Stomas

Stoma is the term given to a surgically created opening in the bowel, to allow the diversion of faecal matter.

They may involve the small bowel (ileostomy) or large bowel (colostomy). They may be temporary or permanent, and they may consist of 1 (end) or 2 (loop) openings onto the skin.

Ileostomy

Ileostomies are usually placed in the lower right hand side of the abdomen. They are commonly created as a temporary measure to divert the faecal stream from a bowel join (anastamosis) closer to the anus. These types of ileostomies (loop ileostomy) typically remain in place for at least 6 weeks , but maybe longer depending on

  • Your recovery time from surgery
  • In the case of surgery for cancer, whether any chemotherapy or radiotherapy is needed
  • The integrity of the join that the stoma is ‘bypassing’.

Ileostomies are often ‘spouted’ to improve the ease of fitting a stoma bag. The construction of a good stoma will make the care and ease of your stoma much easier. An ileostomy typically produces between 500-900ml per day.

The closure of a loop ileostomy is a relatively small operation. In most cases there is no incision apart from around the stoma. Prior to closing or reversing the stoma a gastrograffin enema is often done. This is a dye test to test the bowel anastamosis.

Colostomy

A colostomy is usually placed on the left side of the abdomen, and look quite different to an ileostomy. The faecal matter is much more solid in a colostomy, and therefore may only need to be emptied every 2-3 days.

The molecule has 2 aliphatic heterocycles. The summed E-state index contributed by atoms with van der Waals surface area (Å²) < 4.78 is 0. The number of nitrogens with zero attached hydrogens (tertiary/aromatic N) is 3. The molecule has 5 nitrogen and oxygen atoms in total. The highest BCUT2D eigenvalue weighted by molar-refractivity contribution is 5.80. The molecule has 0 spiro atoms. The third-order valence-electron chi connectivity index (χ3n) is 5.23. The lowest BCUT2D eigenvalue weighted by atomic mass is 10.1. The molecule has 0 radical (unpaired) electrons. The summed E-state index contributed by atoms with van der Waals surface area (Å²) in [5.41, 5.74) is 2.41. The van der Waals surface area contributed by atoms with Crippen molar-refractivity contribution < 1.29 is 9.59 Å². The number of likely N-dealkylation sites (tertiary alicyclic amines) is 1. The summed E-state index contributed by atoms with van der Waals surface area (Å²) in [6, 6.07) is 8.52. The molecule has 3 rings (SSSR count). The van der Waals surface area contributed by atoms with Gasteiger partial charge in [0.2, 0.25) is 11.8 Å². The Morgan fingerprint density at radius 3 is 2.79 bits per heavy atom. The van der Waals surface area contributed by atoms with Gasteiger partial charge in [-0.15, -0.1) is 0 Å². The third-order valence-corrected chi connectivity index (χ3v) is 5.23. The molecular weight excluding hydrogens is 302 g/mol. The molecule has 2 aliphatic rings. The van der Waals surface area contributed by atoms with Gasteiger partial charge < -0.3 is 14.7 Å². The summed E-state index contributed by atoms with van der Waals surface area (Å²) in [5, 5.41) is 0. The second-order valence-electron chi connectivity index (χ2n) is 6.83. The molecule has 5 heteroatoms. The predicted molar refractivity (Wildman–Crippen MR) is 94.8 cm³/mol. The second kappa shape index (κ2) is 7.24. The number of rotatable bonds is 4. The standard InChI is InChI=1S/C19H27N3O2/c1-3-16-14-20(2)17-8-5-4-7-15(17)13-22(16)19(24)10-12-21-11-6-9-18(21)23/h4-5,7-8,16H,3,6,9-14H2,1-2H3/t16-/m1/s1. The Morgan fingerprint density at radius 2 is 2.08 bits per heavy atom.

The most common type of colostomy that may be reversed, is a stoma formed during a Hartmann’s procedure. A Hartmann’s is typically performed to treat a perforated colon following diverticulitis, but can also be done for cancer. Reversal or closure of a colostomy is a significant surgical undertaking, and requires either a laparoscopic (keyhole) or open operation. Depending on the level of the large bowel anastamosis, occasionally a temporary loop ileostomy follows a closure of colostomy, but this is uncommon.

Stomal hernia

A stomal hernia (parastomal hernia) is a complication that can significantly affect the quality of life of patients with a stoma. Hernias occur for many reasons that may relate to

  • Patient factors:  co-morbidities, smoking, previous hernias, steroid use
  • Surgical factors:  emergency surgery, bowel obstruction, location of stoma
  • Stoma factors:  small or large bowel stoma, end or loop

Parastomal hernias can present as an emergency with signs and symptoms of bowel obstruction, irreducible hernia, fistula or ischaemia.  Hernias may also present as a gradually enlarging mass or lump deep to the stoma. It can make the fixation of the bag extremely difficult to achieve because of the change in the shape of the abdominal wall, leading to bag leakages and stomal erosions.

Laparoscopic parastomal hernia repair has the advantage of avoiding large incisions, but has the disadvantage of mesh being placed within the abdomen.

Deciding whether an open or a laparoscopic repair is best suited for you is a discussion that you must have with your surgeon.